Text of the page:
I KNEW SOMETHING WAS WRONG
How many COPD sufferers have said “I knew something was wrong?” Diagnosed with COPD, Alpha 1 – Anti-Trypsin Deficiency and GORD changed Trish’s life. But from being absolutely shattered in 2002 and being unable to do even basic chores, through a series of remarkable medical interventions, she has been able to turn her whole life around and again has her life on an even keel.
For a number of years “I knew something was wrong” with a daily awakening of coughing spells, bringing up phlegm, and then facing ever increasingly difficult days of trying to do things without running out of breath. I refused to see a doctor about this because I simply did not want to know.
It was the after effects of the 11 September 2001 Twin Towers terrorist attacks that made me realise that life was too short, and I determined to get my ‘problem’ looked at by my local GP. Initial examinations led him to refer me to a thoracic specialist in January 2002. I was diagnosed with COPD. Emphysema and chronic bronchitis were the ‘nasties’, but I had chronic asthma thrown in as well.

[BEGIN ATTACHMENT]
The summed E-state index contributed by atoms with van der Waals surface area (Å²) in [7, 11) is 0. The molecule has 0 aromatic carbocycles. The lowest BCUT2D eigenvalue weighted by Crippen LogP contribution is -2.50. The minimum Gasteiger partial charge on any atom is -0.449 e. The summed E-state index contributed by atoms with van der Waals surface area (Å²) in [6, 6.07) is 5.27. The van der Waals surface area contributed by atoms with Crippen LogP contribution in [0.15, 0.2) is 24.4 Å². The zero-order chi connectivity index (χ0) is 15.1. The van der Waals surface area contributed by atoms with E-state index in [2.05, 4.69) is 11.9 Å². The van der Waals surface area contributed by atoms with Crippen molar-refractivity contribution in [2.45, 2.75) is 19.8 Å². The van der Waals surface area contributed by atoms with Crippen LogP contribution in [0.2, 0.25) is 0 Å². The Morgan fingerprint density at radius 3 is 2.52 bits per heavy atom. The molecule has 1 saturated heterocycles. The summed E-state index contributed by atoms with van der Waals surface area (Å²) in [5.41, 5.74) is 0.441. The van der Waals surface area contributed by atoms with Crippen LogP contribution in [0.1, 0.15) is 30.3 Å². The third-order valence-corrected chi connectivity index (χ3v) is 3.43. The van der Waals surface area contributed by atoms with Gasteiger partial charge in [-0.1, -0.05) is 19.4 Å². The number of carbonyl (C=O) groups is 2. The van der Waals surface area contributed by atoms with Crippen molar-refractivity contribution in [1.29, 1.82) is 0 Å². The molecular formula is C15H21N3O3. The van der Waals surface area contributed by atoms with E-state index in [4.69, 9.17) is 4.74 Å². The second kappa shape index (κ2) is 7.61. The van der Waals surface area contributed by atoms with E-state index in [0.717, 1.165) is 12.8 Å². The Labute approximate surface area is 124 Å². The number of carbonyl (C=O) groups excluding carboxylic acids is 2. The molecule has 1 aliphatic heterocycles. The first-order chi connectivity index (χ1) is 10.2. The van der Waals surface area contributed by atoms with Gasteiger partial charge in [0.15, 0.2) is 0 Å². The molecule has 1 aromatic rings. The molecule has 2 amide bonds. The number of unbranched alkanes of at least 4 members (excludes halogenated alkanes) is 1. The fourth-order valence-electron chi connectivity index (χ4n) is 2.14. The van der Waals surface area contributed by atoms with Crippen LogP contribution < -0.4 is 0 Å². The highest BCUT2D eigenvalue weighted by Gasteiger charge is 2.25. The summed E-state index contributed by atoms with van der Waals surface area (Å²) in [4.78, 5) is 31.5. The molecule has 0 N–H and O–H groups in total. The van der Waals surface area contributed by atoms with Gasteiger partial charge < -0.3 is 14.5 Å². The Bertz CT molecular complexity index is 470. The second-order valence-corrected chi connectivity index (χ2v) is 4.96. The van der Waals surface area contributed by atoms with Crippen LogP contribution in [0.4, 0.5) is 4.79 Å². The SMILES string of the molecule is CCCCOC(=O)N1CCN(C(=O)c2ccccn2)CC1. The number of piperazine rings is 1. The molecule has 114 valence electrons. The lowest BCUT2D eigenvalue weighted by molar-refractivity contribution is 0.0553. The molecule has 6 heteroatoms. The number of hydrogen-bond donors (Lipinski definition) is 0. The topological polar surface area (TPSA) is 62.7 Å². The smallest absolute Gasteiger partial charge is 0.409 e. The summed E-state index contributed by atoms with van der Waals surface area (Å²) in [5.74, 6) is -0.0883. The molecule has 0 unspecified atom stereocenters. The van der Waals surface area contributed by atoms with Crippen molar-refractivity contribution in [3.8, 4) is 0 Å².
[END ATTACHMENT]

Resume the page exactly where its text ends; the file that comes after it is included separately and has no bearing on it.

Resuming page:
Since that initial diagnosis, I have since found out I have an Alpha 1 – Anti Trypsin deficiency which means I inherited my emphysema. I was also diagnosed as having G.O.R.D., Oesophagitis, and Fibromyalgia across the back and ribs. All of these conditions of course compound the pressures on and in the chest and lungs.
Unfortunately my conditions were not fully explained to me at the time or if they were, I didn’t listen and I certainly did not put it all together. I thought I could recover in a few months’ time. How wrong I was. Over the next few years, I very quickly learnt about my conditions and undertook pulmonary rehabilitation, followed strict medical and dietary regimes, and maintained quite a vigourous daily exercise program. These actions certainly improved my quality of life and although I knew my combined conditions would always get worse, things started to look good for once.